On May 26th, Jay Townsend, chief political advisor and campaign spokesperson for Rep. Nan Hayworth, posted an unacceptable comment to a Facebook page where he said:
“ […] Let’s hurl some acid at those female democratic Senators who won’t abide the mandates they want to impose on the private sector”
Talk about an unacceptable comment that made headlines across North America and caused an uproar in offended and alarmed citizens across the country!
I speak often of unacceptable comments and how to deal with them, as well as the power of a sincere apology. This is a clear-cut example of an unacceptable comment, never mind that it came from an experienced politician – which simply adds to the shocking factor of it all. And although an apology would not have retracted his written words, nor would they have excused his unacceptable innuendo, had it come in a timely manner AND had it been truly sincere, perhaps the wrath that has come down upon him would not have been so profound – or perhaps it rightfully would have been. Either way, in a case such as this, an apology would have been expected in a more timely manner and could have been hoped to be more sincere, at the very least.
Dissecting Townsend’s apology
Let’s take a look at the apology Townsend issued, because by my definition, it does not pass as meaningful or sincere.
I had hope when I saw his opening line:
“On May 26, I posted a stupid, thoughtless, and insensitive comment on a facebook page.”
Though when he followed it with:
“It was stupid because my words were easily misconstrued; thoughtless because my choice of words obscured a point I was trying to make, and insensitive because some have interpreted the comment as advocating a violent act.”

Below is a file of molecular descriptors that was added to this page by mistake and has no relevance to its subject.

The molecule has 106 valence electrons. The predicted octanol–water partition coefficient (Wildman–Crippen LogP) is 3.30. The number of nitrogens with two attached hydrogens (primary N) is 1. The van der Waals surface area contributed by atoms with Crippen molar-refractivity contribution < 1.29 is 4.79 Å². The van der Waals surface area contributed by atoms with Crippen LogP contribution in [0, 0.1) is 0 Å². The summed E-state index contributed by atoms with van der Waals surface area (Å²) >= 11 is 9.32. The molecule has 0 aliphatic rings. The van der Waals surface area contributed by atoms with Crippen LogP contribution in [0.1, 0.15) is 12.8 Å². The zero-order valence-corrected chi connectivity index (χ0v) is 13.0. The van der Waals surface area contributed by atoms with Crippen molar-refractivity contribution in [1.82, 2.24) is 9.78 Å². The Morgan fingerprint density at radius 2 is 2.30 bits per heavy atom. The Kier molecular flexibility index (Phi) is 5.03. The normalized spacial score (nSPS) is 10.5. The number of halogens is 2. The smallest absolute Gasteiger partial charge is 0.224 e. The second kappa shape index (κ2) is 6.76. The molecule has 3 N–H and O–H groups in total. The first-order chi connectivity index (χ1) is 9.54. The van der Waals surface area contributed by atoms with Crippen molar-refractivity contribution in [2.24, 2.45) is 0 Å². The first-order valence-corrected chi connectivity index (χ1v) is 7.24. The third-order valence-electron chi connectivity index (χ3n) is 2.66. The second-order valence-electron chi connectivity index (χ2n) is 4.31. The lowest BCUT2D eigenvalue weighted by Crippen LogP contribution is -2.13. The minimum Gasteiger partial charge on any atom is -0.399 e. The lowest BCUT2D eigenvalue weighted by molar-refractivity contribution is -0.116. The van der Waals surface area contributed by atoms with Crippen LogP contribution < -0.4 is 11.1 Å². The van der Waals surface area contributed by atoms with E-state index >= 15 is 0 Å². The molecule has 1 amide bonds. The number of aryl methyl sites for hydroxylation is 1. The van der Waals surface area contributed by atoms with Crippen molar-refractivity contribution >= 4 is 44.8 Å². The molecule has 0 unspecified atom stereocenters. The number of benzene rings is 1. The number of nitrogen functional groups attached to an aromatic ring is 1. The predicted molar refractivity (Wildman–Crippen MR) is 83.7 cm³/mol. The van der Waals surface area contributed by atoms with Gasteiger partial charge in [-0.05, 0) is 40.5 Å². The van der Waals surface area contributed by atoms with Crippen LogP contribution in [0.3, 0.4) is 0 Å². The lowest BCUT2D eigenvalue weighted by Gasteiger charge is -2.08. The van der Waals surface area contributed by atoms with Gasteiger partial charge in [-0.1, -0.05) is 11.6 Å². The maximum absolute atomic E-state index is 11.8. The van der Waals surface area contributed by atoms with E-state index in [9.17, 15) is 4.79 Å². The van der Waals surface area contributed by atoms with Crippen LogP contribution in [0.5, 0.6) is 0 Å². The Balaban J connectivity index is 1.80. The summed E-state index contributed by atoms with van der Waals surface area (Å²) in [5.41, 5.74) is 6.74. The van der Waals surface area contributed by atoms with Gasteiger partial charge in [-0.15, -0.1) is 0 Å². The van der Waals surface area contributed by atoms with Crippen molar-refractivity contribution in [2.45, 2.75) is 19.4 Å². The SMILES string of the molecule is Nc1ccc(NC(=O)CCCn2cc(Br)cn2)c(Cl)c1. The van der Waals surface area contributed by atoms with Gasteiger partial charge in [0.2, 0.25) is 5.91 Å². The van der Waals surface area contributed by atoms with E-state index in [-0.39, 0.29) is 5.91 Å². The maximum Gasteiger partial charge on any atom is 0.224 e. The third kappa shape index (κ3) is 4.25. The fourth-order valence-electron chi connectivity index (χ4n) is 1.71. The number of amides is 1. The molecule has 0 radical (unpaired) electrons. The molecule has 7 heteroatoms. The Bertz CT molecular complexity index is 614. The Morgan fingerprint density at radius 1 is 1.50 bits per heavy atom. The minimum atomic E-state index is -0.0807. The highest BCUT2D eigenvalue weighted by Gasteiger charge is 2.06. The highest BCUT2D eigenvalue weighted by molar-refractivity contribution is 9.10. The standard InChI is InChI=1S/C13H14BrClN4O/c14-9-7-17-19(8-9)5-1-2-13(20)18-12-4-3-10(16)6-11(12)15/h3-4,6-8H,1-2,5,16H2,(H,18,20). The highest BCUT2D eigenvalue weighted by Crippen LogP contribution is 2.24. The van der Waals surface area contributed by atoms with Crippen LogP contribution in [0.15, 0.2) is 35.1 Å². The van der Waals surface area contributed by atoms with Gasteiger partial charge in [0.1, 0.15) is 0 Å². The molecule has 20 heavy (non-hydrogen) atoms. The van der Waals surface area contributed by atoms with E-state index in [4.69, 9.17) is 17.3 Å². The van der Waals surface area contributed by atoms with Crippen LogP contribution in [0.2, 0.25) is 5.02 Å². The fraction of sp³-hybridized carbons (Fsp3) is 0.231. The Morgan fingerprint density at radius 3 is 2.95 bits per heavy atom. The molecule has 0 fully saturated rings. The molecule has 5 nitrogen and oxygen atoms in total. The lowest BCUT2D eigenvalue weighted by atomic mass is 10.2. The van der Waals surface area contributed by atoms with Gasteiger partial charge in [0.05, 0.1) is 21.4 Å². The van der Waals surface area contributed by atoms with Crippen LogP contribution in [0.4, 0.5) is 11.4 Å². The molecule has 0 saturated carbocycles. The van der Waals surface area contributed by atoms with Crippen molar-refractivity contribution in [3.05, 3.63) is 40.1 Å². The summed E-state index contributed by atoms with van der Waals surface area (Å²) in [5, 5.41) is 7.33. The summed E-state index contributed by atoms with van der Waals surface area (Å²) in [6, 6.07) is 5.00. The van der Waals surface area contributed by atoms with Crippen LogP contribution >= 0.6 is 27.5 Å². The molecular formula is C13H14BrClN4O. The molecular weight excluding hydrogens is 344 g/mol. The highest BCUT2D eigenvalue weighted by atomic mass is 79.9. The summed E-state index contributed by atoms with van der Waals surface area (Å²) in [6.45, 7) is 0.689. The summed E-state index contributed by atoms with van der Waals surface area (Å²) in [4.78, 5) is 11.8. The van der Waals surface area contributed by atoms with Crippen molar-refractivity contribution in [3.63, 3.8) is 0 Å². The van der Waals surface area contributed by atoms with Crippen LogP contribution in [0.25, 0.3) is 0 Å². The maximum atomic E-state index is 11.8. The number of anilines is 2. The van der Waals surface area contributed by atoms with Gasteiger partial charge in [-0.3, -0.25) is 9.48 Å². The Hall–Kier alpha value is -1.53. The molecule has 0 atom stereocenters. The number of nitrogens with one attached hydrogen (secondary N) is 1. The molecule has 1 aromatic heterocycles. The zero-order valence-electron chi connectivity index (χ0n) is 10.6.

My hopes vanished. His words were in no way “misconstrued”. They were direct and vulgar and received exactly the way they were dished out – this, is not an apology. And stating that “some have interpreted the comment as advocating a violent act”, well let me rephrase this one for you: “I’m sorry you misinterpreted my comment” is NOT an apology. Nor was the comment misinterpreted. It was received loud and clear in the tone that it was issued.
“To friends, associates, and clients I have offered my apology for the embarrassment I have caused, and do hereby offer it to the many who rightly found fault with my incendiary choice of words.”
This, to me, still doesn’t scream “I’m profoundly sorry for the inexplicable, unacceptable and highly offensive comment I so indignantly and unprofessionally made.”
I say it often, and will continue to say it: there is power in a true and sincere apology. And as a truly sincere apology would not have excused Townsend’s choice of unacceptable words, it would have, at the very least, brought us some ease of mind knowing that he truly felt regret and shame for his actions. This is a clear example of the lack of power a half-hearted and forced apology will omit onto a crisis.
What about you?
How do you feel about Townsend’s actions, apologies and his forced decision to resign from his post? It’s a hot topic and I know you have thoughts on the matter, so feel free to share them with me below!
If you would like to read more about this hot topic, here are some excellent links with great insight and opinions:
Author of Crisis Ready: Building an Invincible Brand in an Uncertain World, Melissa Agnes is a leading authority on crisis preparedness, reputation management, and brand protection. Agnes is a coveted keynote speaker, commentator, and advisor to some of today’s leading organizations faced with the greatest risks. Learn more about Melissa and her work here.